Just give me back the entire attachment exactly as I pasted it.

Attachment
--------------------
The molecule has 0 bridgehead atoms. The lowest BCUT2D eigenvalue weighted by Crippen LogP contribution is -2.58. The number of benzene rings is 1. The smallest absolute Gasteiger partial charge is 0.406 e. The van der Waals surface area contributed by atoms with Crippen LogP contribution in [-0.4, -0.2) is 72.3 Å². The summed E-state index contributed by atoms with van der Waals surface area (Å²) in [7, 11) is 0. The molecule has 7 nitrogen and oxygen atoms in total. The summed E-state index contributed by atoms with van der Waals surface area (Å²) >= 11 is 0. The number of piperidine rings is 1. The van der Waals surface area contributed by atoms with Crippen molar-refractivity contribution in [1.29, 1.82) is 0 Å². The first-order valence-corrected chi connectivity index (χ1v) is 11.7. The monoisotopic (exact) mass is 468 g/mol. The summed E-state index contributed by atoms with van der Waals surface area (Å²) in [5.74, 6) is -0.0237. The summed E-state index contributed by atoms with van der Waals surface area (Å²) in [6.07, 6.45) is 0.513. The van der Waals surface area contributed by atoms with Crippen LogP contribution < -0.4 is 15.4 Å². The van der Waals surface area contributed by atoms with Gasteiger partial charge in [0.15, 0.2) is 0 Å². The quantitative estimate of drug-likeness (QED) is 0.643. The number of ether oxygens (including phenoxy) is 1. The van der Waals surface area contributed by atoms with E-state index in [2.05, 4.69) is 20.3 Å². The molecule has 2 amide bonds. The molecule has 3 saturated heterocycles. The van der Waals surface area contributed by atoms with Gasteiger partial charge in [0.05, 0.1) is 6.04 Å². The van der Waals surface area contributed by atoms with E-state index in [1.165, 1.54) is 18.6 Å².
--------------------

The molecule has 0 bridgehead atoms. The lowest BCUT2D eigenvalue weighted by Crippen LogP contribution is -2.58. The number of benzene rings is 1. The smallest absolute Gasteiger partial charge is 0.406 e. The van der Waals surface area contributed by atoms with Crippen LogP contribution in [-0.4, -0.2) is 72.3 Å². The summed E-state index contributed by atoms with van der Waals surface area (Å²) in [7, 11) is 0. The molecule has 7 nitrogen and oxygen atoms in total. The summed E-state index contributed by atoms with van der Waals surface area (Å²) >= 11 is 0. The number of piperidine rings is 1. The van der Waals surface area contributed by atoms with Crippen molar-refractivity contribution in [1.29, 1.82) is 0 Å². The first-order valence-corrected chi connectivity index (χ1v) is 11.7. The monoisotopic (exact) mass is 468 g/mol. The summed E-state index contributed by atoms with van der Waals surface area (Å²) in [5.74, 6) is -0.0237. The summed E-state index contributed by atoms with van der Waals surface area (Å²) in [6.07, 6.45) is 0.513. The van der Waals surface area contributed by atoms with Crippen LogP contribution < -0.4 is 15.4 Å². The van der Waals surface area contributed by atoms with Gasteiger partial charge in [0.15, 0.2) is 0 Å². The quantitative estimate of drug-likeness (QED) is 0.643. The number of ether oxygens (including phenoxy) is 1. The van der Waals surface area contributed by atoms with E-state index in [2.05, 4.69) is 20.3 Å². The molecule has 2 amide bonds. The molecule has 3 saturated heterocycles. The van der Waals surface area contributed by atoms with Gasteiger partial charge in [0.05, 0.1) is 6.04 Å². The van der Waals surface area contributed by atoms with E-state index in [1.165, 1.54) is 18.6 Å².